A new study identifies distinct classes of social media use among young adults and finds that certain patterns are associated with risky behaviors, such as drug or alcohol use. This information could help public health groups effectively target interventions to social media sites that are most likely to be associated with each risky health behavior.
Vinu Ilakkuvan, DrPH, an alumna of Milken Institute School of Public Health (Milken Institute SPH) at the George Washington University (GW) and lecturer in the MPH@GW program, authored the paper, titled “Patterns of Social Media Use and their Relationship to Health Risks Among Young Adults.” She and her colleagues examined a dataset from the Truth Initiative Youth Adult Cohort Study, a national survey that asked young adults about their social media use as well as risky health behaviors like alcohol, tobacco and drug use. Using the dataset, they classified young adults ages 18 to 24 into five groups based on a combination of what social media sites – Facebook, Twitter, Instagram, Snapchat, Vine, Pinterest, Tumblr, Google+, LinkedIn and YouTube – they used and how frequently, and compared health risks across the classes.
The classes that emerged were high users, who used all sites frequently; low users, who used sites rarely; professional users, who frequently used LinkedIn; creative users, who frequently used Tumblr and Vine; and mainstream users, who frequently used Facebook and YouTube. Study authors found creative users were more likely to use alcohol, tobacco, and other drugs across the board; mainstream users were more likely to use substances used socially (alcohol and hookah); professional users were more likely to use alcohol, cigarettes, and cigars; and low users were more likely to use hard drugs, like heroin or cocaine.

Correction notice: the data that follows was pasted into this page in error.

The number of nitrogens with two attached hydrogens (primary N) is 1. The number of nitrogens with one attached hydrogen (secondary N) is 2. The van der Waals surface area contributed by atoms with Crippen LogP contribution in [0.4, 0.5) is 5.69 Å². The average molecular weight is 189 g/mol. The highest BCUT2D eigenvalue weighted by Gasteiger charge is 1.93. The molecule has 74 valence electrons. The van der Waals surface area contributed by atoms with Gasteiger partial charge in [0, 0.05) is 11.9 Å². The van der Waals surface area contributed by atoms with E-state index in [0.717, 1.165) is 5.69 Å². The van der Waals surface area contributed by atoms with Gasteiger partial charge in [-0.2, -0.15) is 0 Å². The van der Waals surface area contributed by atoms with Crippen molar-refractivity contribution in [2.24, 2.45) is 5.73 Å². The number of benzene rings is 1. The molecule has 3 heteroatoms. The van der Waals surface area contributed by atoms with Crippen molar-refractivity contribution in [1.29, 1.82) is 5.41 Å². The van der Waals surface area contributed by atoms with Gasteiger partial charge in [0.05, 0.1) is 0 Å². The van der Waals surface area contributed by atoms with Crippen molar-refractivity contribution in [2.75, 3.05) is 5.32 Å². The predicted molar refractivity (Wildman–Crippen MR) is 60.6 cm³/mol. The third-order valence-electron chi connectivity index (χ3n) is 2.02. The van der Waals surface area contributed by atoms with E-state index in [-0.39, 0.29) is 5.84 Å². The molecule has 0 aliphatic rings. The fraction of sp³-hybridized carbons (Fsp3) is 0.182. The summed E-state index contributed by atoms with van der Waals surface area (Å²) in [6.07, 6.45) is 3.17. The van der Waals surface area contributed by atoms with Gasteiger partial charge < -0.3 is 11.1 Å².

“Based on our study, we can’t be certain why these differences exist,” Ilakkuvan said. “It’s possible that young adults see more images or more supportive comments related to certain substances on certain social media sites, but we need more research to understand if that’s true, and if so, why that might be the case.”
Regardless of why they exist, these differences suggest that a more complete understanding of social media patterns may help public health professionals select particular social media sites through which to disseminate preventive health messages.
“We know that youth use numerous platforms simultaneously, so by understanding where they are in the social media space and what risk behaviors they are engaging in, we can aim to target public health campaigns more effectively,” Ilakkuvan said.
The paper, “Patterns of Social Media Use and their Relationship to Health Risks Among Young Adults,” appeared online Sept. 27 in the Journal of Adolescent Health.